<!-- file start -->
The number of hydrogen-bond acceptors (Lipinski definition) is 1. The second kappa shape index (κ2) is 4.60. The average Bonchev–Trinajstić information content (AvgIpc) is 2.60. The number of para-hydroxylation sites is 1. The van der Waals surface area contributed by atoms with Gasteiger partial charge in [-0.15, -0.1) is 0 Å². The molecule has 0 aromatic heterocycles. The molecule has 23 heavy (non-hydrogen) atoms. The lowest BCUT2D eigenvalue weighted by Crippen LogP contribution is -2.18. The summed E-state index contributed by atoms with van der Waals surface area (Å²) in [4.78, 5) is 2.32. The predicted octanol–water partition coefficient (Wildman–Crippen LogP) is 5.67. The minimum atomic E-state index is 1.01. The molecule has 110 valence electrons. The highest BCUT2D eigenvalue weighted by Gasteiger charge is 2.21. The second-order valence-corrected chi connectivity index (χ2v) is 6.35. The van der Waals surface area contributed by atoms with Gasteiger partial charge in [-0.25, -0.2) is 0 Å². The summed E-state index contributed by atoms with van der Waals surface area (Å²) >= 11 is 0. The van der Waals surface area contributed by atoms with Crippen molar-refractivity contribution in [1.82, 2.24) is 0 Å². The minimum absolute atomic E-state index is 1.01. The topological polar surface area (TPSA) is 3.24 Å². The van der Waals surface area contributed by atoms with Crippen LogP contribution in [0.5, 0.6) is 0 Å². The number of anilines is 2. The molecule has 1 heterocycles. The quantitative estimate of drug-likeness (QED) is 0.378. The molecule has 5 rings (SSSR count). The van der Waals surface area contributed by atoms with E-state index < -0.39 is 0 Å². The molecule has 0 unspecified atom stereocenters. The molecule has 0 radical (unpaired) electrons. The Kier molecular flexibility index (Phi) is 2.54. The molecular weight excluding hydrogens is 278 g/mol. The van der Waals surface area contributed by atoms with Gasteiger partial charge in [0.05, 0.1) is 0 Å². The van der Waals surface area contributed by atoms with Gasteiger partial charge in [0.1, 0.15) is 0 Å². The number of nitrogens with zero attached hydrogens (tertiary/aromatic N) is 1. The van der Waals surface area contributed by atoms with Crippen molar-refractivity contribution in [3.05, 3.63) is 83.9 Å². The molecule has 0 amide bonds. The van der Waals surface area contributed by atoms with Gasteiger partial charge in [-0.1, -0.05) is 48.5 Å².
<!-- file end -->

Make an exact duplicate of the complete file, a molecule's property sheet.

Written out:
The number of hydrogen-bond acceptors (Lipinski definition) is 1. The second kappa shape index (κ2) is 4.60. The average Bonchev–Trinajstić information content (AvgIpc) is 2.60. The number of para-hydroxylation sites is 1. The van der Waals surface area contributed by atoms with Gasteiger partial charge in [-0.15, -0.1) is 0 Å². The molecule has 0 aromatic heterocycles. The molecule has 23 heavy (non-hydrogen) atoms. The lowest BCUT2D eigenvalue weighted by Crippen LogP contribution is -2.18. The summed E-state index contributed by atoms with van der Waals surface area (Å²) in [4.78, 5) is 2.32. The predicted octanol–water partition coefficient (Wildman–Crippen LogP) is 5.67. The minimum atomic E-state index is 1.01. The molecule has 110 valence electrons. The highest BCUT2D eigenvalue weighted by Gasteiger charge is 2.21. The second-order valence-corrected chi connectivity index (χ2v) is 6.35. The van der Waals surface area contributed by atoms with Gasteiger partial charge in [-0.25, -0.2) is 0 Å². The summed E-state index contributed by atoms with van der Waals surface area (Å²) >= 11 is 0. The van der Waals surface area contributed by atoms with Crippen molar-refractivity contribution in [1.82, 2.24) is 0 Å². The minimum absolute atomic E-state index is 1.01. The topological polar surface area (TPSA) is 3.24 Å². The van der Waals surface area contributed by atoms with Crippen LogP contribution in [0.5, 0.6) is 0 Å². The number of anilines is 2. The molecule has 1 heterocycles. The quantitative estimate of drug-likeness (QED) is 0.378. The molecule has 5 rings (SSSR count). The van der Waals surface area contributed by atoms with E-state index < -0.39 is 0 Å². The molecule has 0 unspecified atom stereocenters. The molecule has 0 radical (unpaired) electrons. The Kier molecular flexibility index (Phi) is 2.54. The molecular weight excluding hydrogens is 278 g/mol. The van der Waals surface area contributed by atoms with Gasteiger partial charge in [0.05, 0.1) is 0 Å². The van der Waals surface area contributed by atoms with Gasteiger partial charge in [0.1, 0.15) is 0 Å². The number of nitrogens with zero attached hydrogens (tertiary/aromatic N) is 1. The van der Waals surface area contributed by atoms with Crippen molar-refractivity contribution in [3.05, 3.63) is 83.9 Å². The molecule has 0 amide bonds. The van der Waals surface area contributed by atoms with Gasteiger partial charge in [-0.1, -0.05) is 48.5 Å².